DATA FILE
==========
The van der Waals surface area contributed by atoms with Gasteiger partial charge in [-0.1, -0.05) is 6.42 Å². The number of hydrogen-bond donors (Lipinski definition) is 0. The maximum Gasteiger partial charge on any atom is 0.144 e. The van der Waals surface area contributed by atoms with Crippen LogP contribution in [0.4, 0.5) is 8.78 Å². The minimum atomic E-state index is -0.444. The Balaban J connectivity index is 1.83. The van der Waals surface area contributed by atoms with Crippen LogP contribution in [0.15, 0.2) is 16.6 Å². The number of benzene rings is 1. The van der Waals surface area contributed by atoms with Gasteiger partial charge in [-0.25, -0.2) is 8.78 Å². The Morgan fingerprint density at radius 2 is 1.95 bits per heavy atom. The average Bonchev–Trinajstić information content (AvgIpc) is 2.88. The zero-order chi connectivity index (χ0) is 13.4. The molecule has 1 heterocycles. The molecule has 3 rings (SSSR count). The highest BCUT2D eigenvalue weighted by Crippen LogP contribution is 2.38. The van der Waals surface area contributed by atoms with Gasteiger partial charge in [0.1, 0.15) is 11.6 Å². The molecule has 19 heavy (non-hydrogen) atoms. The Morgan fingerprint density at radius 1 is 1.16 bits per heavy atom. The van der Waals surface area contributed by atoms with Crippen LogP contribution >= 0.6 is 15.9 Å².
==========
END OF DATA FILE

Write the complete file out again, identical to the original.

The van der Waals surface area contributed by atoms with Gasteiger partial charge in [-0.1, -0.05) is 6.42 Å². The number of hydrogen-bond donors (Lipinski definition) is 0. The maximum Gasteiger partial charge on any atom is 0.144 e. The van der Waals surface area contributed by atoms with Crippen LogP contribution in [0.4, 0.5) is 8.78 Å². The minimum atomic E-state index is -0.444. The Balaban J connectivity index is 1.83. The van der Waals surface area contributed by atoms with Crippen LogP contribution in [0.15, 0.2) is 16.6 Å². The number of benzene rings is 1. The van der Waals surface area contributed by atoms with Gasteiger partial charge in [-0.25, -0.2) is 8.78 Å². The Morgan fingerprint density at radius 2 is 1.95 bits per heavy atom. The average Bonchev–Trinajstić information content (AvgIpc) is 2.88. The zero-order chi connectivity index (χ0) is 13.4. The molecule has 1 heterocycles. The molecule has 3 rings (SSSR count). The highest BCUT2D eigenvalue weighted by Crippen LogP contribution is 2.38. The van der Waals surface area contributed by atoms with Gasteiger partial charge in [0.1, 0.15) is 11.6 Å². The molecule has 19 heavy (non-hydrogen) atoms. The Morgan fingerprint density at radius 1 is 1.16 bits per heavy atom. The van der Waals surface area contributed by atoms with Crippen LogP contribution >= 0.6 is 15.9 Å².